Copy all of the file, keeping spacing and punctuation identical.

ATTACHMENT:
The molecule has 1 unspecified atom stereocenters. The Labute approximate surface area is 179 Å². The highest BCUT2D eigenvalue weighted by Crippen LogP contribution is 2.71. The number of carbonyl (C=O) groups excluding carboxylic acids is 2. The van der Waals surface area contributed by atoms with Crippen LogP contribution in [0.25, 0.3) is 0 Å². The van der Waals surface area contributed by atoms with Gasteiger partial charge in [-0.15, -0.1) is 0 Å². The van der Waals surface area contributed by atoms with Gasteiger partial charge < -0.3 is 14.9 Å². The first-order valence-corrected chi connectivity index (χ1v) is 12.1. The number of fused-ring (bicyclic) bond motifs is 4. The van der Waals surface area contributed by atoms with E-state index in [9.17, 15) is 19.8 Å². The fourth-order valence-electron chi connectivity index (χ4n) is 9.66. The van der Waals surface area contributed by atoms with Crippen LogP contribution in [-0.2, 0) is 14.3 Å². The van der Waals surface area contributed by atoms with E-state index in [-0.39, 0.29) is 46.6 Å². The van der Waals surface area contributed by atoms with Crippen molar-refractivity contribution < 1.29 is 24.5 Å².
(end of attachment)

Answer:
The molecule has 1 unspecified atom stereocenters. The Labute approximate surface area is 179 Å². The highest BCUT2D eigenvalue weighted by Crippen LogP contribution is 2.71. The number of carbonyl (C=O) groups excluding carboxylic acids is 2. The van der Waals surface area contributed by atoms with Crippen LogP contribution in [0.25, 0.3) is 0 Å². The van der Waals surface area contributed by atoms with Gasteiger partial charge in [-0.15, -0.1) is 0 Å². The van der Waals surface area contributed by atoms with Gasteiger partial charge < -0.3 is 14.9 Å². The first-order valence-corrected chi connectivity index (χ1v) is 12.1. The number of fused-ring (bicyclic) bond motifs is 4. The van der Waals surface area contributed by atoms with E-state index in [9.17, 15) is 19.8 Å². The fourth-order valence-electron chi connectivity index (χ4n) is 9.66. The van der Waals surface area contributed by atoms with Crippen LogP contribution in [-0.2, 0) is 14.3 Å². The van der Waals surface area contributed by atoms with E-state index in [-0.39, 0.29) is 46.6 Å². The van der Waals surface area contributed by atoms with Crippen molar-refractivity contribution < 1.29 is 24.5 Å².